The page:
Your Health


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And I'm Renee Montagne.

Later this morning, the Food and Drug Administration will unveil its first national anti-smoking advertising campaign. As NPR's Rob Stein reports, the ad blitz is aimed at teenagers, who are at greatest risk of becoming addicted to cigarettes, with messages that it thinks matter to them.

ROB STEIN, BYLINE: This is far from the first time anyone has launched an ad campaign designed to fight smoking. But it's the first time the Food and Drug Administration has done anything like this, using new powers it got recently from Congress. And FDA Commissioner Margaret Hamburg says the agency is going after a very specific group.

MARGARET HAMBURG: We're targeting at-risk 12 to 17 year olds, those that are on the cusp of becoming smokers; either have been trying cigarettes but aren't committed smokers or might be just one party away from taking up the habit.

STEIN: The agency's spending $115 million on ads on radio and television, in magazines and billboards and on the Internet. And the ads are doing something else that Hamburg says has never been done before, instead of warning about the usual long-term health risks like cancer and heart disease.

HAMBURG: While most teens understand the serious health risks associated with tobacco use, they often don't believe the long-term consequences will ever apply to them.

STEIN: So the ads will focus on things that the FDA's research has found does matter to them. One is how smoking could affect their looks; by giving them wrinkles and messing up their teeth. This graphic TV ad, for example, shows a teenager trying to buy cigarettes at a convenience store.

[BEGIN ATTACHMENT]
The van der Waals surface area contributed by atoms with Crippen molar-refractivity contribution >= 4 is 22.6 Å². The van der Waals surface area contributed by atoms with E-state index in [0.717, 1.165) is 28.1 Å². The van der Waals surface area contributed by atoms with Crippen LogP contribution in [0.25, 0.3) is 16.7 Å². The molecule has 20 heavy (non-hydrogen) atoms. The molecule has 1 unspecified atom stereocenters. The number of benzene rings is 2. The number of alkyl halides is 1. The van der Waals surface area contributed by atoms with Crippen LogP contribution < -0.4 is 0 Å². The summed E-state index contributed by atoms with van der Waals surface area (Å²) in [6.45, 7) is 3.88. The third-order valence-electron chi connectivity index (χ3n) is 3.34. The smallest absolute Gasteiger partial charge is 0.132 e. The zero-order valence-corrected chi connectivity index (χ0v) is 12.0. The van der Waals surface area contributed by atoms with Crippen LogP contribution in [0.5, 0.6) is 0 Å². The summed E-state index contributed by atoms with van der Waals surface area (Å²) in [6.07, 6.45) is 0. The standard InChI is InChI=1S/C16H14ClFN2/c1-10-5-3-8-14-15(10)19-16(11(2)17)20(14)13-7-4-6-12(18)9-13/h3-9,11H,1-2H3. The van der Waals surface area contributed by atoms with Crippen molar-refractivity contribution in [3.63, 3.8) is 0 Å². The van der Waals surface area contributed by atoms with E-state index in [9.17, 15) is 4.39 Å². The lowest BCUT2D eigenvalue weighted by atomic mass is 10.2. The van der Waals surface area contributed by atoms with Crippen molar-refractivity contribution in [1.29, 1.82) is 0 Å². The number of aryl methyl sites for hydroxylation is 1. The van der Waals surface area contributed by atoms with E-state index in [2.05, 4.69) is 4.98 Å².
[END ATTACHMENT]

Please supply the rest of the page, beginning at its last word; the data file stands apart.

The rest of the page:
UNIDENTIFIED MAN #1: Pack of cigarettes, please.

STEIN: The kid then pulls out one of his teeth with a set of pliers to pay for them.


UNIDENTIFIED MAN #2: What's a pack of smokes cost: Your teeth. Smoking can cause serious gum disease that makes you more likely to lose them. What are cigarettes costing you?

STEIN: Another ad depicts smoking as a tiny bully hiding inside a kid's locker.


UNIDENTIFIED MAN #3: Hey, buddy. Let's take a little walk.

STEIN: The scruffy, long-haired little bully knocks the kid down, forces him outside and demands money. In the next scene, the bully interrupts the kid while he's watching a movie with his friends and drags him outside.


UNIDENTIFIED MAN #3: Come on, big boy. Pucker up.


UNIDENTIFIED MAN #4: Cigarettes are bullies. Don't let tobacco control you.

MITCH ZELLER: If you talk to teens about health consequences that really matter to them, like tooth loss, gum disease, skin wrinkling or loss of control if you become addicted, from our research we know those are breakthrough messages that will grab their attention.

STEIN: Mitch Zeller heads the FDA's Center for Tobacco Products.

ZELLER: That's what's different and that's why we're confident this is going to work.

STEIN: Anti-smoking advocates say they're thrilled by the ads. Matt Myers heads the Campaign for Tobacco-Free Kids.

MATT MYERS: For the first time, the federal government is really using the same quality advertising agencies, using the same kind of research that the tobacco industry has used for decades to market to kids. However, this time they're doing it to discourage tobacco use among kids.

STEIN: NPR requested interviews with several tobacco companies but they all declined.

The ads will start showing up next Tuesday. The FDA plans to study about 8,000 teenagers to see how well the campaign is working.

Rob Stein, NPR News.


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